Richard Starr

Richard Starr

Research Faculty

Department:  Fisheries and Conservation Biology, Ichthyology


phone: (831) 771-4442
office: 413a MLML Main Lab


Dr. Rick Starr is a research faculty member at Moss Landing Marine Laboratories and former Director of the California Sea Grant Extension Program.  Rick's research is focused on the biology and ecology of marine species that are harvested as fishery resources.  He and his students in the Fisheries and Conservation Biology lab study aspects of the life history of fished species such as age and growth, reproduction, feeding, species-habitat relationships, and movement ecology.  We are especially involved with collaborative fisheries research, evaluating marine protected areas, and using ROVs, submersibles, and video camera systems to survey continental shelf and slope fishes. Rick has conducted research projects in a variety of locations around the world including Alaska, the U.S. West Coast, Mexico, Costa Rica, Belize, and Spain.

Research Interests: 
  • Conservation biology
  • Fisheries
  • Telemetry
  • Resource management
Curriculum Vitae:
Selected Publications
  • Starr, R.M., E. Ballesteros, E. Sala, J.M. Llenas.  2018.  Spawning behavior of the tiger grouper (Mycteroperca tigris) in a Caribbean atoll.   Environmental Biology of Fishes DOI: 10.1007/s10641-018-0813-4  
  • Aspillaga, E., F. Bartumeus, R.M. Starr, À. López-Sanz, C. Linares, D. Díaz, J. Garrabou, M. Zabala, B. Hereu. 2017.  Thermal stratification drives movement of a coastal apex predator.  Nature Scientific Reports. 7:526. DOI: 10.1038/s41598-017-00576-z.  
  • Starr, R.M., M.G. Gleason, C.I. Marks, D. Kline, S. Rienecke, C. Denney, A. Tagini, J.C. Field. 2016. Targeting Abundant Fish Stocks While Avoiding Overfished Species: Video and fishing surveys to inform management after long-term fishery closures. PLOS One. 11(12): e0168645. DOI: 10.1371/journal.pone.0168645.  
  • Greenley, A., K. Green, and R.M. Starr.  2016.  Seasonal and ontogenetic movements of Lingcod (Ophiodon elongatus) in central California, with implications for marine protected area management. California Cooperative Oceanic Fisheries Investigations. Vol. 57, 2016.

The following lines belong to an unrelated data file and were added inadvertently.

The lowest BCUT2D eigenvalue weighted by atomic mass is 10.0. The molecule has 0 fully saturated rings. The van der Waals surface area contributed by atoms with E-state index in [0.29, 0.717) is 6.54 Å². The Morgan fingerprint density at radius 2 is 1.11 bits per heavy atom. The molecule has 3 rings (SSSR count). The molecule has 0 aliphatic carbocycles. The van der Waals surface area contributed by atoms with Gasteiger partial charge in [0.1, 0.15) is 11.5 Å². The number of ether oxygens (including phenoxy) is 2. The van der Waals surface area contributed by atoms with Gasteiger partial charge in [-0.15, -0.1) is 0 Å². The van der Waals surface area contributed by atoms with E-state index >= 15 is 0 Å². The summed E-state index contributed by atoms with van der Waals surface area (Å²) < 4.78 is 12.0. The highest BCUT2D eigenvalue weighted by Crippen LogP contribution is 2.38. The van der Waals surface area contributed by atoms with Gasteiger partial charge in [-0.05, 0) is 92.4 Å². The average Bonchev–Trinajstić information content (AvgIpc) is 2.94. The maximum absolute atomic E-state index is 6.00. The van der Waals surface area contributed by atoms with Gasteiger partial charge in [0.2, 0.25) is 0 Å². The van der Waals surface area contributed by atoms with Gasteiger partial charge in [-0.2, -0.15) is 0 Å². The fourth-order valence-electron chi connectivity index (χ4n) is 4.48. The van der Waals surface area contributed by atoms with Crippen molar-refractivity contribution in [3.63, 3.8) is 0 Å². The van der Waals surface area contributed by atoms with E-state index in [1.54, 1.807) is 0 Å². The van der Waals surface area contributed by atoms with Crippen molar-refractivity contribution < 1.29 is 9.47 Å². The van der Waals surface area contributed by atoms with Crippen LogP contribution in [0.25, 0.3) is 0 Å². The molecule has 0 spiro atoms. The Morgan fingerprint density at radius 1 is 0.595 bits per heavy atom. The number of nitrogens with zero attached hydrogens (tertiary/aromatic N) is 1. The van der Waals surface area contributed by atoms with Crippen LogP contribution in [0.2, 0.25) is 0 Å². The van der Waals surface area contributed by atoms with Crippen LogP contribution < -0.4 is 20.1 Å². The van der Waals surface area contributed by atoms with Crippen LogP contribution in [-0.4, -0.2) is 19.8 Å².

• Marks, C.I., R.T. Fields, J.C. Field, R.R. Miller, S.G. Beyer, S.M. Sogard, D. Wilson-Vandenberg, D. Howard, R.M. Starr.  2015.  Changes in size composition and relative abundance of fishes in central California after a decade of spatial fishing closures.   California Cooperative Oceanic Fisheries Investigations. Vol. 56, 2015  
  • Barnes, C.L., R.M. Starr, and P.N. Reilly.  2015.  Growth, mortality, and reproductive seasonality of California halibut (Paralichthys Californicus): a biogeographic approach. California Cooperative Oceanic Fisheries Investigations. Vol. 56, 2015.  
  • Starr, R.M., D.E. Wendt, C.L. Barnes, C.I. Marks, D. Malone, G. Waltz, K.T. Schmidt, J. Chiu, A.L. Launer, N.C. Hall, N. Yochum.  2015.  Variation in responses of fishes across multiple reserves within a network of marine protected areas in temperate waters.  PLOS One. 10.1371/journal.pone.0118502  
  • Green, K.M., A.P. Greenley, and R.M. Starr.  2014.  Movements of Blue Rockfish (Sebastes mystinus) off Central California with Comparisons to Similar Species. PLOS One.  Vol. 9, Issue 6.  e98976.
  • Starr, R.M., K. Green and E. Sala. 2012. Deepwater fish assemblages at Coco Island National Park and Las Gemelas Seamounts, Costa Rica. Revista Bioligia Tropical. 60 (Suppl. 3): 347-362. Epub 2012 Dec 01.  
  • Starr, R.M. and M.M. Yoklavich.  2008.  Monitoring MPAs in Deep Water off Central California: 2007 IMPACT Submersible Baseline Survey.  California Sea Grant College Program Publication T-067. 24 pp.

Digital Commons Profile

Ichthyology Lab

Fisheries and Conservation Biology